How the Word is Passed: A Reckoning with the History of Slavery Across America
Book by Clint Smith, published June 1, 2021 Book review by Emily Kulzer, HCSCC Director of Museum Operations
“I’ve come to realize that there is a difference between history and nostalgia, and somewhere between those two is memory.” – David Thornton, Tour Guide, Monticello Plantation, p. 41
The connection between history, memory, and the present day has always fascinated me. Why do we remember the events and people that we do? Who gets to decide what makes it into the history books? How do dominant narratives of the past shape the places that we live, the people around us, and who we are? Why do we often look back at the past with a feeling of nostalgia and think “those were the good ol’ days”? I think most people like to believe that history is a factual account of what has happened in the past. But the more I learn about and study history, the more it becomes evident that history, and the memories tied to it, comes with a lot of emotional baggage.
Blandford Cemetery in Petersburg, Virginia contains a mass grave of 30,000 Confederates who were killed in the Siege of Petersburg during the American Civil War. The stone arch above the entrance road reads “Our Confederate Heroes.” In 1866, Blandford was the site of one of the earliest known Decoration Day ceremonies, which many believe to be the inspiration for the Memorial Day. Smith attended the annual Sons of Confederate Veterans Memorial Celebration at the site which still takes place every Memorial Day. Image Source: Noah_Loverbear, CC BY-SA 3.0 , via Wikimedia Commons
In How the Word is Passed: A Reckoning with the History of Slavery Across America, author Clint Smith takes readers on a nation-wide tour of plantations, memorials, museums, cemeteries, and prisons and examines how each site memorializes and reckons with the legacy of slavery. Smith’s accounts of each site are based on historical scholarship and brought to life by the story of the people who care for and interpret these historical sites today. Each site is a case study that reveals how historians are choosing to tackle difficult history. Some sites choose to face the past head on, they dig it up with the ugly truth and bring it to the surface. Other sites prefer to keep the ugly parts of the past buried.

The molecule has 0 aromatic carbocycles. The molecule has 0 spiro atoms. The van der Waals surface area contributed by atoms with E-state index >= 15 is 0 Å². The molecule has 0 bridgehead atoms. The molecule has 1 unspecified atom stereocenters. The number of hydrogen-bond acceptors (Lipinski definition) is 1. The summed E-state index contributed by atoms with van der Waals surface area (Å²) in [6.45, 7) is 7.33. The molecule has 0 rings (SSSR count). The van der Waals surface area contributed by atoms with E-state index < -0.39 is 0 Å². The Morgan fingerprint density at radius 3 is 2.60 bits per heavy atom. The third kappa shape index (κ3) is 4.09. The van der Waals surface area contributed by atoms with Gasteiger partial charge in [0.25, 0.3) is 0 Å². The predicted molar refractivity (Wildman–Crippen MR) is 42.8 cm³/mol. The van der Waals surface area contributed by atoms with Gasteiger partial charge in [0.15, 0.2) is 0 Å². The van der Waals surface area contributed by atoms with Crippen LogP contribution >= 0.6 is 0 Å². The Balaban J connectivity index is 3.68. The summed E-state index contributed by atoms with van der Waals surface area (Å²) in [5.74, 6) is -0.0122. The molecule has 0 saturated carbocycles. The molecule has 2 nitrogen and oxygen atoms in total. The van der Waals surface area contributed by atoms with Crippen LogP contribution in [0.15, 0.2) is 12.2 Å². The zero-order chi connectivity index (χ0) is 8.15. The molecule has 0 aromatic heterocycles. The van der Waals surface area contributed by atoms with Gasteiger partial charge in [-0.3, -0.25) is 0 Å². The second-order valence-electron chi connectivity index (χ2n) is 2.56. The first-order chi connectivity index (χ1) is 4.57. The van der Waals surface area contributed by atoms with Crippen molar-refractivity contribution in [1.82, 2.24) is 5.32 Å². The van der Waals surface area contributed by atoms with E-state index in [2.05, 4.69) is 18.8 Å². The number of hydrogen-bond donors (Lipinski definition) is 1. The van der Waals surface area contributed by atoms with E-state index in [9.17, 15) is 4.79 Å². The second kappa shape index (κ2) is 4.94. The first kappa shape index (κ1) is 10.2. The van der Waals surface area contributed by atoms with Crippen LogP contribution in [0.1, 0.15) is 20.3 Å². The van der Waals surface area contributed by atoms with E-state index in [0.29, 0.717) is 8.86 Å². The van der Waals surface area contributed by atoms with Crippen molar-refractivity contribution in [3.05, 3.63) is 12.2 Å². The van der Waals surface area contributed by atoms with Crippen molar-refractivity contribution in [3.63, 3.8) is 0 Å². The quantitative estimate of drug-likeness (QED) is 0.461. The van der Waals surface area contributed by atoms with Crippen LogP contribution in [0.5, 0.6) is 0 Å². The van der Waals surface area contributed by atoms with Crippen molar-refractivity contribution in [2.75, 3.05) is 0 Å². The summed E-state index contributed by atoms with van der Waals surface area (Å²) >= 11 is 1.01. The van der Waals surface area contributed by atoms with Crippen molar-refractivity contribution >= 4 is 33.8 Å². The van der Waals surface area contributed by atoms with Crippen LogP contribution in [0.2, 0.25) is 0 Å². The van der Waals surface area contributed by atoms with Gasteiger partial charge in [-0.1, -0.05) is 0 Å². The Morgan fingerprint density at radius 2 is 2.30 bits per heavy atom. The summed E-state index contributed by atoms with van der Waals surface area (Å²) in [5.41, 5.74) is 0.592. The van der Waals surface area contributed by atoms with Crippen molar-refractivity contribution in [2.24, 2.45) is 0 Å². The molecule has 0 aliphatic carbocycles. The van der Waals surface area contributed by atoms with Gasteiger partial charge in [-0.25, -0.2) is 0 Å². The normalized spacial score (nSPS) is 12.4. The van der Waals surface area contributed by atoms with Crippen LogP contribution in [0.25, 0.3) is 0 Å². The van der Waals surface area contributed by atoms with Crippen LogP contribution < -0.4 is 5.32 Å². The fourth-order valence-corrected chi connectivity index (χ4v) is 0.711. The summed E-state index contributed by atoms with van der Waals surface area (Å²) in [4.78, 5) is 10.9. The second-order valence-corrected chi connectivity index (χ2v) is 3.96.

The thing that I admire most about this book is the way that Smith combines historical scholarship and journalism. It reads like a history book, yet it’s more personal. During his investigations, Smith starts up conversations with visitors, tour guides, and administrators at each site and asks them thoughtful questions regarding their understanding of the legacy of slavery and how it is told at the site. I think it’s easy to judge others who might not know about or who might choose to ignore the messy parts of the past. Especially when we live in an age where we have access to so much knowledge and the ability to connect with people from all over the world. How the Word is Passed offers a thorough and thought-provoking investigation of the differing understandings of the horrors of slavery and those who fought to keep it.
Louisiana State Penitentiary quarters, ca. 1901. Louisiana State Penitentiary, also known as Angola, is a historic maximum-security prison farm that is still in operation today. It is named Angola after the former plantation that was at the same location, and for the African country from which came many of the people who were kidnapped and enslaved in Louisiana. In How the Word is Passed, Smith visits the prison’s on-site museum to discover how they confront their ties to slavery. Source: State Library of Louisiana Digital Repository
One of the goals that the staff and I here at HCSCC have is to have deeper conversations with our audiences and create more thought-provoking content. Learning about how other historical sites around the United States and the world is a great way to find out what is working for other museums. I found the case studies in this book helpful, not only as a public historian, but personally as well. I always strive to understand my fellow humans in the hopes that I can better understand myself and become a more compassionate and empathetic person. I recommend this book not only to my fellow historians but to anyone wanting to know more about impact that the legacy of slavery has had on our society.
Now, this is the part where I make a shameless pitch for the new exhibit that we have coming up. I invite you all to join us on Tuesday, March 22 at 5:00 PM for the opening reception of one of the three (yes, I said THREE) new exhibits that we have opening in March. Stories of Local Black History examines the rich history of African-American and African people in Clay County and the surrounding areas. The exhibit travels through time, highlighting some of the most fascinating and influential people to live in our community, like Civil War veteran Felix Battles, professor and jazz musician James Condell, as well as Judge and former Mayor of Moorhead, Jonathan Judd.